Why Service Sells

The following is a guest post by Robert Tuchman.

Service is more than just putting your hand out for a handshake. It’s making sure your customer will shake hands again and will introduce you to the other people to shake hands with. It is not something that needs to be obtained on an intellectual level, but also as part of your physical and emotional make up, that your business is really about relationships. That realization must support your organizations service philosophy.

At Premiere Global Sports we sell experiences. We deliver our clients unique experiences, or once-in-a-lifetime trips, to top-level events like the Super Bowl, the Masters, and the World Series. Our clients expect the highest experiences, and we do out best to make absolutely sure they get that service before, during, and after the event. But the service we deliver is part of the experience as well. After all, the experience of working with us starts long before people show up at the Super Bowl!

Starting TSE Sports & Entertainment, and eventually selling my company to Premiere Global Sports, I built the company on the foundation of my sports knowledge as well as business knowledge. But the most important thing to remember about service while juggling the other aspects of your company is the level of commitment and keeping your clients happy while providing ongoing exceptional service. The commitment is what closes the deal in the first place, what keeps those faithful customers coming back for more. It’s what helps you spot difficult problems, bounce back, and repair the relationship when there is a problem. And it’s what gets you happy clients to refer to others to you. If the service you deliver is lousy, none of those things will happen.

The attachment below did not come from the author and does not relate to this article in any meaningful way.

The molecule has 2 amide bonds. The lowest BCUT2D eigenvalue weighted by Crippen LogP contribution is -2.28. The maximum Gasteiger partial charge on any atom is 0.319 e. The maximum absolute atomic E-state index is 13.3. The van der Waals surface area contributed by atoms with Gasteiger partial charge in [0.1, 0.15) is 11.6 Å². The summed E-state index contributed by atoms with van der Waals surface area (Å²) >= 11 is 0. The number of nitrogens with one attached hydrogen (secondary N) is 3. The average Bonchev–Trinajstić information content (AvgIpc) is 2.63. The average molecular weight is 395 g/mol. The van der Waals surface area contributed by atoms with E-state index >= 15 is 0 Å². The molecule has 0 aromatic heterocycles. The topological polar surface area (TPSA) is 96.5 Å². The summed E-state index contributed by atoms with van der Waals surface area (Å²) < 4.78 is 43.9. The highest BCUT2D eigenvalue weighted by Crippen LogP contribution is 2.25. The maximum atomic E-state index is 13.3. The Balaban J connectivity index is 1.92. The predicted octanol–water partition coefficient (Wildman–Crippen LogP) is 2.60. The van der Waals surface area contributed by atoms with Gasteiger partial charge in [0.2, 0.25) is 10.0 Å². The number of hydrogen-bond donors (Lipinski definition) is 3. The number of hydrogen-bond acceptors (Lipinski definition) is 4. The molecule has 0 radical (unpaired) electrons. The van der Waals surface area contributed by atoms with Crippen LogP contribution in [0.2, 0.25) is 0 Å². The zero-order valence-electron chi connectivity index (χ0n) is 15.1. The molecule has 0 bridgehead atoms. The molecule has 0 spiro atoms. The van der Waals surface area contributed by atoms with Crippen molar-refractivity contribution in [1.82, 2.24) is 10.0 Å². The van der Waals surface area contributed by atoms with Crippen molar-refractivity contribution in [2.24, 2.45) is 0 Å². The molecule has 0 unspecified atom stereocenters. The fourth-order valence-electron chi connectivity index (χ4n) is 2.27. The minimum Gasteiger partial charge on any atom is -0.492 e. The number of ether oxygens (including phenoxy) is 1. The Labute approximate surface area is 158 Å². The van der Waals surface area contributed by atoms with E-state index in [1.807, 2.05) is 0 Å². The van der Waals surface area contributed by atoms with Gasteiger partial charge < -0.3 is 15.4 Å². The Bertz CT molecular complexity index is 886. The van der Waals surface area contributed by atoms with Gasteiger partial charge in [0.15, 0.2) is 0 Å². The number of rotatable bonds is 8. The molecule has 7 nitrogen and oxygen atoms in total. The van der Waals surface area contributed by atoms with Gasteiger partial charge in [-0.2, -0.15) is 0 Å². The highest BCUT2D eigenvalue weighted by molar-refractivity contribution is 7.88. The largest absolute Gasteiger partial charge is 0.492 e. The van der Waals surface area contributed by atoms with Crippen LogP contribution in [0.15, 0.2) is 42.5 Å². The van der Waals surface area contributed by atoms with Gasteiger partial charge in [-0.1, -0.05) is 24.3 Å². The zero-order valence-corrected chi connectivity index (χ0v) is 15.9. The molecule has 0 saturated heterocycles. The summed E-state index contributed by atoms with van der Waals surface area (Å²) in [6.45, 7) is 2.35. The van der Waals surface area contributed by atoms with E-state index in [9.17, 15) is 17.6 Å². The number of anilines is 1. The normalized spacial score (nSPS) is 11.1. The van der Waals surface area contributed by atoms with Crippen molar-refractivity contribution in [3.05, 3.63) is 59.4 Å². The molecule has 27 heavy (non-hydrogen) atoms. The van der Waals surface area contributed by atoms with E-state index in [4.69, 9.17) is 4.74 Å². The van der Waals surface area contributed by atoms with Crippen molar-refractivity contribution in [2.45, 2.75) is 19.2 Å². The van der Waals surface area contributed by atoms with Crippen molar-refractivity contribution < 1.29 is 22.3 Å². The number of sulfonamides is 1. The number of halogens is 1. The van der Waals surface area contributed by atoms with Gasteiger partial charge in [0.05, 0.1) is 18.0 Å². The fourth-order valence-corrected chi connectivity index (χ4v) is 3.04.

Most clients need to know that you are thinking about their business as much as they are. If they don’t hear from you on a regular basis no matter how much time and effort you are putting in on their behalf, they are going to assume that you’ve stopped thinking about them and stopped working for them. So just remember especially in the first year of providing service for your new company; servicing the client, supporting the relationship, thinking like the client have to be your number one priority in your business. If you want your business to make it past the one-year mark, you have to make your client relationships your primary concern.

Robert Tuchman is the author of Young Guns: The Fearless Entrepreneur’s Guide to Chasing Your Dreams and Breaking Out on Your Own. He founded TSE Sports & Entertainment in his one-bedroom apartment in Manhattan at the age of 25.

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